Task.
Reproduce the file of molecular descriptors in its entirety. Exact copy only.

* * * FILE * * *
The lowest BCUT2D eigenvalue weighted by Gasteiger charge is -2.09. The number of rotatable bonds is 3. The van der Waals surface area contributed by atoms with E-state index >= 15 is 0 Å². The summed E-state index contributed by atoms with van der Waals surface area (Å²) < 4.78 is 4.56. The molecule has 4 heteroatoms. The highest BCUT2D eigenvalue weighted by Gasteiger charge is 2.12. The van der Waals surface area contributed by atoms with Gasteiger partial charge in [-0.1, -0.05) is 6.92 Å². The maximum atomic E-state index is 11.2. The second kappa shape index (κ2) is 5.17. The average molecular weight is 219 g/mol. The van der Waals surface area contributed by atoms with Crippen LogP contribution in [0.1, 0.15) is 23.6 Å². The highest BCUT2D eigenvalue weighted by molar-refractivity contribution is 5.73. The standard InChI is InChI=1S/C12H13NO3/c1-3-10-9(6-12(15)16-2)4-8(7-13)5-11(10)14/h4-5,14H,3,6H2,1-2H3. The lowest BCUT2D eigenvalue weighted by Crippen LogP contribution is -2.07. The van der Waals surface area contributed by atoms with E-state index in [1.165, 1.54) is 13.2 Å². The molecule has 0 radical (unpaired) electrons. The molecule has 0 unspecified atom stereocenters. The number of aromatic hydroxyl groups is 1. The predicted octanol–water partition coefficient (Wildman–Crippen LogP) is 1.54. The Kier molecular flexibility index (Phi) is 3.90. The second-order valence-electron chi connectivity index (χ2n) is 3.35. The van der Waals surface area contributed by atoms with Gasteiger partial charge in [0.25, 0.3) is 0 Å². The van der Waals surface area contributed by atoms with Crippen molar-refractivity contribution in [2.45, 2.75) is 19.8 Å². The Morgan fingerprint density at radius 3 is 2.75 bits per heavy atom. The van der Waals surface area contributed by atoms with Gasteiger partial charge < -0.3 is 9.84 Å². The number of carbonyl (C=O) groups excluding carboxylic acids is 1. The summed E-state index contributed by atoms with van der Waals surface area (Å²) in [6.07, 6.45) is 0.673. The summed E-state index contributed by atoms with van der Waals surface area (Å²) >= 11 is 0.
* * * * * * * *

The lowest BCUT2D eigenvalue weighted by Gasteiger charge is -2.09. The number of rotatable bonds is 3. The van der Waals surface area contributed by atoms with E-state index >= 15 is 0 Å². The summed E-state index contributed by atoms with van der Waals surface area (Å²) < 4.78 is 4.56. The molecule has 4 heteroatoms. The highest BCUT2D eigenvalue weighted by Gasteiger charge is 2.12. The van der Waals surface area contributed by atoms with Gasteiger partial charge in [-0.1, -0.05) is 6.92 Å². The maximum atomic E-state index is 11.2. The second kappa shape index (κ2) is 5.17. The average molecular weight is 219 g/mol. The van der Waals surface area contributed by atoms with Crippen LogP contribution in [0.1, 0.15) is 23.6 Å². The highest BCUT2D eigenvalue weighted by molar-refractivity contribution is 5.73. The standard InChI is InChI=1S/C12H13NO3/c1-3-10-9(6-12(15)16-2)4-8(7-13)5-11(10)14/h4-5,14H,3,6H2,1-2H3. The lowest BCUT2D eigenvalue weighted by Crippen LogP contribution is -2.07. The van der Waals surface area contributed by atoms with E-state index in [1.165, 1.54) is 13.2 Å². The molecule has 0 radical (unpaired) electrons. The molecule has 0 unspecified atom stereocenters. The number of aromatic hydroxyl groups is 1. The predicted octanol–water partition coefficient (Wildman–Crippen LogP) is 1.54. The Kier molecular flexibility index (Phi) is 3.90. The second-order valence-electron chi connectivity index (χ2n) is 3.35. The van der Waals surface area contributed by atoms with Gasteiger partial charge in [0.25, 0.3) is 0 Å². The van der Waals surface area contributed by atoms with Crippen molar-refractivity contribution in [2.45, 2.75) is 19.8 Å². The Morgan fingerprint density at radius 3 is 2.75 bits per heavy atom. The van der Waals surface area contributed by atoms with Gasteiger partial charge < -0.3 is 9.84 Å². The number of carbonyl (C=O) groups excluding carboxylic acids is 1. The summed E-state index contributed by atoms with van der Waals surface area (Å²) in [6.07, 6.45) is 0.673. The summed E-state index contributed by atoms with van der Waals surface area (Å²) >= 11 is 0.